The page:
The next step is to build a model but we encounter a problem. Since the LDA topic classification needs to be given the number of topics in advance, what is the most appropriate number of topics?
Here we use Log Perplexity and Topic Coherence to measure the number of topics.

Log Perplexity reflects the level of “uncertainty” in the model’s prediction results, that is, for an article, how uncertain we are that it belongs to a particular topic, so the more topics there are, the less perplexity. Still, it should be noted that when the number of topics is large, the generated model tends to overfit, so it is not possible to evaluate a model solely by perplexity.

In contrast, Topic Coherence measures the semantic similarity between high-score words in topics. These measurements help to distinguish semantically explainable topics from topics based on statistics theories. The higher the score, the lower the consistency between topics. In general, the Coherence score increases with the number of topics. As the number of topics increases, the Coherence score increases diminishingly. At this time, the elbow technique (elbow method) is often used to make a trade-off between the number of topics and the coherence score.

Why these two methods can help us determine the number of topics, we won’t go into detail here. The only concept needed at present is that the lower the Log Perplexity, the better the classification effect, and the higher the Topic Coherence, the better the classification effect.

Remind that there is no guideline for where Perplexity and Coherence should fall. The scores we get, and their values ​​depend on the data they are calculated on. For example, a score of 0.5 might be good enough in one situation but unacceptable in another. The
The only rule is to minimize the Perplexity score and maximize the Coherence score.

# 困惑度計算
def perplexity(num_topics):
    ldamodel = LdaModel(corpus, num_topics=num_topics, id2word=dictionary, passes = 30)
    print(ldamodel.print_topics(num_topics = num_topics, num_words = 15))
    return ldamodel.log_perplexity(corpus)

# 主題一致性計算
def coherence(num_topics):
    ldamodel = LdaModel(corpus, num_topics = num_topics, id2word = dictionary, passes = 30, random_state = 42)
    print(ldamodel.print_topics(num_topics = num_topics, num_words = 15))
    ldacm = CoherenceModel(model = ldamodel, texts = seg_lst, dictionary = dictionary, coherence="c_v")
    return ldacm.get_coherence()
TESG事件雷達:topic-perplexity variation
TESG事件雷達:topic-perplexity variation

From the above figure, we can find that Log Perplexity will drop sharply after nine topics, which implies that the model may be overfitting at ten, so the number of topics we choose should be less than 10, so the scale of the number of topics we input into Topic Coherence will be 1 ~ 9.

TESG事件雷達:topic-coherence variation
 TESG事件雷達:topic-coherence variation

The results show that the classification model has the highest score when the number of topics is 7. We have determined that the articles should be classified into seven topics and then input the number of topics into the model.

num_topics = 7
lda = LdaModel(corpus, num_topics = num_topics, id2word = dictionary, passes = 30, random_state = 42)
#  印出每個主題中的前15個關鍵字詞
topics_lst = lda.print_topics()

In this way, the model is completed. We use the visualization package “pyLDAvis” to present the classification results of the model. The detailed visualization code will be provided at the end of the article.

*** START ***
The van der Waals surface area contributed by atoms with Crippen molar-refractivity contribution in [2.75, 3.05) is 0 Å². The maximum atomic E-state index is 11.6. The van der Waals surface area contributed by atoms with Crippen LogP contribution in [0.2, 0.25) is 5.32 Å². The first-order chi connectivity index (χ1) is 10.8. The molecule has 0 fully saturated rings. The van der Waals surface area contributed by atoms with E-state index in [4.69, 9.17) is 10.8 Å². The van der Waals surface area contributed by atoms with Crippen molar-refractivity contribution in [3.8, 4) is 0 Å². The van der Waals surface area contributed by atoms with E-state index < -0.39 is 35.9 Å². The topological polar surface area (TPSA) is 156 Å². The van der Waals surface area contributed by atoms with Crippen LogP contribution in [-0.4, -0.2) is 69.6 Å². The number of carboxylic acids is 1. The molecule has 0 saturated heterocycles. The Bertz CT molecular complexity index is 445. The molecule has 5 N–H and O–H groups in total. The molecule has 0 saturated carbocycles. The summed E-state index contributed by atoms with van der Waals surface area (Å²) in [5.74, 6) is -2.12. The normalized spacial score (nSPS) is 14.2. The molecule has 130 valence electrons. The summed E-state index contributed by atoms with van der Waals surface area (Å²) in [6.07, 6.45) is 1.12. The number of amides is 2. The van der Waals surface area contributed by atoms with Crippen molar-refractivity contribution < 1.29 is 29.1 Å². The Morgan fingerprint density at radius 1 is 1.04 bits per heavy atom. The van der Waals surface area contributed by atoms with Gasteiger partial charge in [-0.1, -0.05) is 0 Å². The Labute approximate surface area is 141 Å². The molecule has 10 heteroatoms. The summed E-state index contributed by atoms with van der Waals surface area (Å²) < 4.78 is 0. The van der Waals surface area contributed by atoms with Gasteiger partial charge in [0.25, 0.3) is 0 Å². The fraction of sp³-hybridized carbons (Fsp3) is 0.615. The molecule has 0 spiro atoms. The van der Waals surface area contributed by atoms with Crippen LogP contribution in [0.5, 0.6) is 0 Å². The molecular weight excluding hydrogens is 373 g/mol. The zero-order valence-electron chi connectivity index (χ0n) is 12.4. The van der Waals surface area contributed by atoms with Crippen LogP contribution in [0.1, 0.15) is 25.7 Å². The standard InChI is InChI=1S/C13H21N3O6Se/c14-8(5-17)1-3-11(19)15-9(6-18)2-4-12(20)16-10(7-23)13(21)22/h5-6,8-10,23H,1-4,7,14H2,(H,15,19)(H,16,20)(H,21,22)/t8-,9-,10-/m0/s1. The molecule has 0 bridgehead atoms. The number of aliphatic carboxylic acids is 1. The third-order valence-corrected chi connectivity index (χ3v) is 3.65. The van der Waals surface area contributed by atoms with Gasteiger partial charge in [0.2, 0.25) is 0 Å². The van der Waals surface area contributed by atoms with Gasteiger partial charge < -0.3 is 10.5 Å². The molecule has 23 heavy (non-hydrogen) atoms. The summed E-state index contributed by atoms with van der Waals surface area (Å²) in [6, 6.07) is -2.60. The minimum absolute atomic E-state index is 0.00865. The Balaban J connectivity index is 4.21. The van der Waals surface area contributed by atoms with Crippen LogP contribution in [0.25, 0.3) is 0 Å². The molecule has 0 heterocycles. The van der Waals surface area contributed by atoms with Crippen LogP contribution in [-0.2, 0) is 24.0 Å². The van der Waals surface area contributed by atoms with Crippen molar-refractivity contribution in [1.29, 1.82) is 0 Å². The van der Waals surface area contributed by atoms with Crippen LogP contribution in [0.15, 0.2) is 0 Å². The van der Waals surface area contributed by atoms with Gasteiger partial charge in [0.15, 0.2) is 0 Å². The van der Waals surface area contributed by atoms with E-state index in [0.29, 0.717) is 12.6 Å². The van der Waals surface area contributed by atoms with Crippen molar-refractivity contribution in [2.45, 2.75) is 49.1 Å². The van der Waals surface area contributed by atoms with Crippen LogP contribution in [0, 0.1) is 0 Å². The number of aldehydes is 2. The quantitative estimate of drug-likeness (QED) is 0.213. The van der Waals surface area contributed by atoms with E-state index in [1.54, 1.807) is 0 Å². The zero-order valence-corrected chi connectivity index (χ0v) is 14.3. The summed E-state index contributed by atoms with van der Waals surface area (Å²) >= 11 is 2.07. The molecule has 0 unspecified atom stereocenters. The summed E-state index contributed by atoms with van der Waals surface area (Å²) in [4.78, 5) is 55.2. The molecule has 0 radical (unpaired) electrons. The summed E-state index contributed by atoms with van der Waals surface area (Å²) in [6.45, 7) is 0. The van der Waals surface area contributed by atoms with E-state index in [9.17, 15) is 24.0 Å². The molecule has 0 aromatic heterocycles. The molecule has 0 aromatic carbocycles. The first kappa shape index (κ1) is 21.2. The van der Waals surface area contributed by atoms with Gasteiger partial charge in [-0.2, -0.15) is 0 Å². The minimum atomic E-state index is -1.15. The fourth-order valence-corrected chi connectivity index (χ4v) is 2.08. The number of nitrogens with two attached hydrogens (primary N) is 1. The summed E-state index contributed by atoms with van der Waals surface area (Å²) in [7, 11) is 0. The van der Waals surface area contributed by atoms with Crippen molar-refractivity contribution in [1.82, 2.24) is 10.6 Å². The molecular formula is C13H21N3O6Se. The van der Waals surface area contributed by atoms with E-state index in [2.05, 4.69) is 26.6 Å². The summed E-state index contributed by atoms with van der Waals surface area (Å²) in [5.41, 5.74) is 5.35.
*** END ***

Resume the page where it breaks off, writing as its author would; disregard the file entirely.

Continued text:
TESG事件雷達:pyLDAvis visialization
TESG事件雷達:pyLDAvis visialization

The visualization of pyLDAvis contains two charts.
On the left side is the result of the classification of topics. Each circle represents one topic; the larger the area, the more articles be classified in this topic. The axes result from PCA (Principal Component Analysis ), x-axis is PC1, and y-axis is PC2; the distance between circles reflects the similarity of the two topics.
The other side is the keyword statistics; the blue bar chart is the times of occurrence of keywords in all articles, and the red bar chart is the times of occurrence of keywords in your chosen topic. Adjusting the λ value above can display the unique keywords in this topic; the lower λ value, the more unique keywords.

The classification of topics is not bad, except there is a slight overlapping at the sixth and the seventh topic; others are pretty well.
However, the LDA method used to classify depends on the math. Maybe the result can be clearly and straightly explained by math, but it usually doesn’t match the human’s judgment and sometimes even appear anticorrelation. From a human’s perspective, these results sometimes have a vague concept or logic.

And whether the data has been properly pre-processed will also significantly affect the final classification results. There is an old saying in the IT industry, “garbage in, garbage out.” You can get ideal results by doing an excellent job in data pre-processing. However, pre-processing has many complicated and tedious procedures. Different task requirements often require a certain degree of professional knowledge and relevant experience, which one’s strength cannot quickly achieve.

TESG Event Radar, through massive data sources, analysis by professional researchers, and natural language processing models, lets users no longer need to have the complex mentioned above and high-threshold technologies and knowledge to grasp the latest news of ESG in various companies quickly.

TESG Event Radar has four significant advantages:

Multiple sources of events:
Include more than 20 public sources of information, pay attention to the occurrence of various ESG events of enterprises, follow up the dynamics of enterprises.

Sustainable event classification:
Based on TESG, events are divided into three categories and 16 subcategories so as to understand event attributes and impact levels quickly.

Intensity marker:
Quickly identify the magnitude of an event’s impact.

Keypoint marker:
Identify the nature of the event/the amount of the penalty.

Source Code